Although dazed and confused, businesses are finally starting to emerge from the light at the end of the Covid-19 tunnel, however, the world they are entering is not quite the same. Since its official declaration as a global pandemic by the World Health Organisation on March 11, 2020, small to medium-sized businesses have taken some of the hardest hits. In order to recover from the impact and be successful in the ‘new normal, businesses can implement a number of strategies to adapt:
Focus On Staff Health and Wellbeing
First and foremost, concentrate on the health and wellbeing of your staff. Your team is a part of your business; you cannot have one without the other. Like any living thing, when your staff are nurtured and healthy, they will flourish and grow – and so will your business.
Place a focus on running your business with kindness and empathy. Provide the appropriate Personal Protective Equipment (PPE) and actively ensure that the work environment is safe. Consider reviewing holiday and sick leave allowances in staff contracts and encourage a work-life balance.
If Possible, Go Online
With some lockdowns in Australia so stringent that the military was deployed to enforce the rules, online shopping and remote services became the only option for many industries. Despite the easing of these restrictions, out of convenience or trepidation, it’s conceivable that some customers may prefer to continue shopping online in the future; so it’s important to ensure your business has an online presence. In addition to this, many businesses have already ‘gone live’ as a result of the lockdowns, so it’s vital to keep up with your competition.
Prioritise Cash Flow Management
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Poor cash flow was one of the biggest killers of small and medium-sized businesses during the height of the pandemic. Despite the Government’s multiple grants and relief packages, the economy was on life support with many businesses only kept alive by JobKeeper payments. Placing a focus on cash flow management will be key to survival as the stimulus packages come to an end.
Analyse your business’s financials; identify both regular and unexpected costs and income so you can establish a budget. From there, you will be able to more accurately forecast your cash flow and make adjustments accordingly. Using invoice factoring is an excellent strategy to negate the impact of slow-paying customers and access funds in advance. To learn more about improving your cash flow with invoice factoring, contact us here today!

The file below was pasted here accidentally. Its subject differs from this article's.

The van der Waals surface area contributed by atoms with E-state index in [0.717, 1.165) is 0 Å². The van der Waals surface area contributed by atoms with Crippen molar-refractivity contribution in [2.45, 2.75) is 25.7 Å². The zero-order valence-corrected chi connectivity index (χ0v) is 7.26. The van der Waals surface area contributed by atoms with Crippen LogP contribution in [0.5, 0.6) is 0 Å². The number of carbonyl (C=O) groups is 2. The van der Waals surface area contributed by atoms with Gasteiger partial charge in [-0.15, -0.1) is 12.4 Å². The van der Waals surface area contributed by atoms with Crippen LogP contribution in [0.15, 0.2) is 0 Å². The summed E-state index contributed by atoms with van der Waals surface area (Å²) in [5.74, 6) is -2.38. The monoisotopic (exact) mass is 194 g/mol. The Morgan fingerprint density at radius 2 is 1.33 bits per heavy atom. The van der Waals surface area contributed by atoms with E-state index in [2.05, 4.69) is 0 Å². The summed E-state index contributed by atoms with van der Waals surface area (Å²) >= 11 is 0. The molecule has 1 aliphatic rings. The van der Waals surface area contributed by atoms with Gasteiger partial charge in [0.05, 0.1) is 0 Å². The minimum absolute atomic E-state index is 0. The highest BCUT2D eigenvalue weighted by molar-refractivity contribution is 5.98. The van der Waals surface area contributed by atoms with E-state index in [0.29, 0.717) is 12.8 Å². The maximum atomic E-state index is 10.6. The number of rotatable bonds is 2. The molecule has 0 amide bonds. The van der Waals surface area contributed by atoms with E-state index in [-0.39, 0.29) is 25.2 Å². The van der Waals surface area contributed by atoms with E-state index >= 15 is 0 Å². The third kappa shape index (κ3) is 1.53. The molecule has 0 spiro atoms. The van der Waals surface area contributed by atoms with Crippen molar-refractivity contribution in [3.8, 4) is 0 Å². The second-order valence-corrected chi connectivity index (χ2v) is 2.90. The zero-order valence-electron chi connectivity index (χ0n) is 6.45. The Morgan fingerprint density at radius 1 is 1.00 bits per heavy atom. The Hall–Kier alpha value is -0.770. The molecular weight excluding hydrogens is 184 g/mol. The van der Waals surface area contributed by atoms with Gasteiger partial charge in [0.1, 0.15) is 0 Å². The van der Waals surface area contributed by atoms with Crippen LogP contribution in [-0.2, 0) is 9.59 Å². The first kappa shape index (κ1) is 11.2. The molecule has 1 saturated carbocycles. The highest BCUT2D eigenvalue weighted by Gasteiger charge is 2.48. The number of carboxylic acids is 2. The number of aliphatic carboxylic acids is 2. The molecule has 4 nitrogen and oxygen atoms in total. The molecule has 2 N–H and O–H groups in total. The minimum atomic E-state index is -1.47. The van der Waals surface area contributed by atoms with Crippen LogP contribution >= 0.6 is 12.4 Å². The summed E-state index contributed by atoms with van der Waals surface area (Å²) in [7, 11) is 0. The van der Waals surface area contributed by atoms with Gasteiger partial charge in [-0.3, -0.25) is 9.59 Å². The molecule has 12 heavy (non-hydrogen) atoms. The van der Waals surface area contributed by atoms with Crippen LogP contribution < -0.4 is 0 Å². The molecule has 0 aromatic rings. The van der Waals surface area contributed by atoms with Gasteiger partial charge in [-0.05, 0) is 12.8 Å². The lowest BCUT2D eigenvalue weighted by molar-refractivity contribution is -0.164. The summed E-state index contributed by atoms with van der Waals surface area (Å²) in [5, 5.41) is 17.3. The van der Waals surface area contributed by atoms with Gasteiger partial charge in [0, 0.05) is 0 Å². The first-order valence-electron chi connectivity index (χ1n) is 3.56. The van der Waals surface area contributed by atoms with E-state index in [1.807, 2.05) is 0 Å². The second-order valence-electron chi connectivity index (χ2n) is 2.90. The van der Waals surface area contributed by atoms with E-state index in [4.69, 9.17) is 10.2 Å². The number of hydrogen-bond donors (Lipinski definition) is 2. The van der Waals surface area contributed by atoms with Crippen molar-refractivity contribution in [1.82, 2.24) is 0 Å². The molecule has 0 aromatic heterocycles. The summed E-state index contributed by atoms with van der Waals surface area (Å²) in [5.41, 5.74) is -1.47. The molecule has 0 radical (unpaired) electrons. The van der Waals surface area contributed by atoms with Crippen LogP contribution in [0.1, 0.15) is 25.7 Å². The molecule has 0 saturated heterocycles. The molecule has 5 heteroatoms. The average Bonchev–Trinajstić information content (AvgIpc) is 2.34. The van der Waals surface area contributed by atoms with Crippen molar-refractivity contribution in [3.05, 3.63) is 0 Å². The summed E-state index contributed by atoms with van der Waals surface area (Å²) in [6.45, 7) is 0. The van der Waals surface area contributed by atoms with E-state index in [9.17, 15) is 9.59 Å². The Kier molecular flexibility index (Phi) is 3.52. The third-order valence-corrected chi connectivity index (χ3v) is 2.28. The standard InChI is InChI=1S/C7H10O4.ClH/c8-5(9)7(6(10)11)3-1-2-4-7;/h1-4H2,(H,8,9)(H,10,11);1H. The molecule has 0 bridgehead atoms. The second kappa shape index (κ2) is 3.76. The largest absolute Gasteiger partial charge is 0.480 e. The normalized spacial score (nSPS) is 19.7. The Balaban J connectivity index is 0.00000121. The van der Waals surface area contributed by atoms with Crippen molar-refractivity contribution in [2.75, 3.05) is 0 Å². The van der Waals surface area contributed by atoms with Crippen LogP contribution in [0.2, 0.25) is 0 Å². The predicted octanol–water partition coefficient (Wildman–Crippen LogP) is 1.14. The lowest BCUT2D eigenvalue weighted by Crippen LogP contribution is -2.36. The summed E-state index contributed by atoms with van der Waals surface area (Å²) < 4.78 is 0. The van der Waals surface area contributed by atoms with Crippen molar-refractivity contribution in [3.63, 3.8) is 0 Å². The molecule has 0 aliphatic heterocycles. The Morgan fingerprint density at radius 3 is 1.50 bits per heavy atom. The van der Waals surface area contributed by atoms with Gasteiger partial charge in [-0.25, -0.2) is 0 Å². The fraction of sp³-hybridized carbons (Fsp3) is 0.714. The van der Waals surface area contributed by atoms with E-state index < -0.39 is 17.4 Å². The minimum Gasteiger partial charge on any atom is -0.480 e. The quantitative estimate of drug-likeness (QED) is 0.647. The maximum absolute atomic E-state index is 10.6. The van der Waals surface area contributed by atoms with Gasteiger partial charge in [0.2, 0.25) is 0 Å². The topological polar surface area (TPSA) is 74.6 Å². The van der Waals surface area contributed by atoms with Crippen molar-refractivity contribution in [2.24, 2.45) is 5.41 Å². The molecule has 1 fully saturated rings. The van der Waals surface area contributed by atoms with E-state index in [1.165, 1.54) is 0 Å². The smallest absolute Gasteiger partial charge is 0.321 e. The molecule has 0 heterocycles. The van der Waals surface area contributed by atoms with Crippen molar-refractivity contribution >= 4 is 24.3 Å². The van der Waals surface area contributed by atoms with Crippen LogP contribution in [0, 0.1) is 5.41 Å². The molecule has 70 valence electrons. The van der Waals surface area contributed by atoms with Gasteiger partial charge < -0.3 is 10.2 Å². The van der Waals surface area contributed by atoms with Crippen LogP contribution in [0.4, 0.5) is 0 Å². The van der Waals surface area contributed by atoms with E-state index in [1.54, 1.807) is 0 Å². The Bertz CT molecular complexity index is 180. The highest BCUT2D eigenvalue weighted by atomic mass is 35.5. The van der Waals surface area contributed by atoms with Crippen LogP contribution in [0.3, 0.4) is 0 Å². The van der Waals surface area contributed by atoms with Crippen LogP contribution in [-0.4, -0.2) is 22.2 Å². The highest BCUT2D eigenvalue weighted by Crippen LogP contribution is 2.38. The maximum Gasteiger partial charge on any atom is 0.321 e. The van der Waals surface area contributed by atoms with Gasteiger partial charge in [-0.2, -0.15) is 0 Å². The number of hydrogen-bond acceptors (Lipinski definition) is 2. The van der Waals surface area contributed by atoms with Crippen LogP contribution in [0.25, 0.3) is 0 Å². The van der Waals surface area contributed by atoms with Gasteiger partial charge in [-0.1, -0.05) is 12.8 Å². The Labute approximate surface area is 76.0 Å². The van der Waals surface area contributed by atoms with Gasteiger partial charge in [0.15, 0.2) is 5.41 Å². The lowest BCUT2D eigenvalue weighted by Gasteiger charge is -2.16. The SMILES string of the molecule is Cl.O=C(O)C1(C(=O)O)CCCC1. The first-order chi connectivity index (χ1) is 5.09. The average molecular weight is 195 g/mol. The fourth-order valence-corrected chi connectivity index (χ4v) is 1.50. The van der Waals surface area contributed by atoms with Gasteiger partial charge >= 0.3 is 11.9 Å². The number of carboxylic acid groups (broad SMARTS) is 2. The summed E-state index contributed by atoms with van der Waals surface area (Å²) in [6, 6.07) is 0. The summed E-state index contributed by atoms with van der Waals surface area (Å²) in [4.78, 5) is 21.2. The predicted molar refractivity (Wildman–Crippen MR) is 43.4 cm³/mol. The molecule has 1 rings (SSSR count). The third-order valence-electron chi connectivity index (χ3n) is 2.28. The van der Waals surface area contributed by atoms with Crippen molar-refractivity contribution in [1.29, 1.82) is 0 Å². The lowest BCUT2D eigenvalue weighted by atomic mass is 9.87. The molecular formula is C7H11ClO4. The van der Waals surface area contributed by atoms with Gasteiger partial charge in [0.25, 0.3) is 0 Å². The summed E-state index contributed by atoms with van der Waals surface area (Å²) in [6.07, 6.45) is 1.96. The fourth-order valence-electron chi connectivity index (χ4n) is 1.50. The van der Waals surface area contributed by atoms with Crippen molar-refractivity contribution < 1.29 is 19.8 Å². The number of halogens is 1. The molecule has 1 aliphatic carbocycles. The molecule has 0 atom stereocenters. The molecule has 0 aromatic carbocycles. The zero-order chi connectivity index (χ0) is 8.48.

Despite the severity of the pandemic, there are effective strategies businesses can implement now to adapt to the ‘new normal’ of a post-Covid world. Following prolific health issues (both physical and mental) as a result of the outbreak, placing a strong focus on the health and wellbeing of staff is sure to allow your business to heal as well. In addition to this, identifying areas to keep up with competition and as revive your cash flow will ensure your business succeeds.
- James, R. ‘Five Tips To Prepare Your Business For A Post-COVID World’, Inside Small Business, Online, 2021, https://insidesmallbusiness.com.au/latest-news/five-tips-to-prepare-your-business-for-a-post-covid-world (Accessed 21 June 2022)
- Pilon, A. ‘10 Tips For Adjusting To A Post-COVID Business World’, Small Business Trends, Online, 2021, https://smallbiztrends.com/2021/05/post-covid-business-world-advice.html (Accessed 21 June 2022)
- International Federation of Accountants, ‘Small Business Continuity Checklist – How To Survive And Thrive Post Covid-19’, ifac.org, online, 2020, https://www.ifac.org/system/files/publications/files/Small-Business-Survive-Post-COVID-19.pdf (Accessed 21 June 2022)
- McKinsey & Company. ‘Covid-19: Where We’ve Been, Where We Are And Where We’re Going’, mckinsey.com, online, [no date], https://www.mckinsey.com/featured-insights/coronavirus-leading-through-the-crisis/covid-19-where-weve-been-where-we-are-and-where-were-going (Accessed 21 June 2022)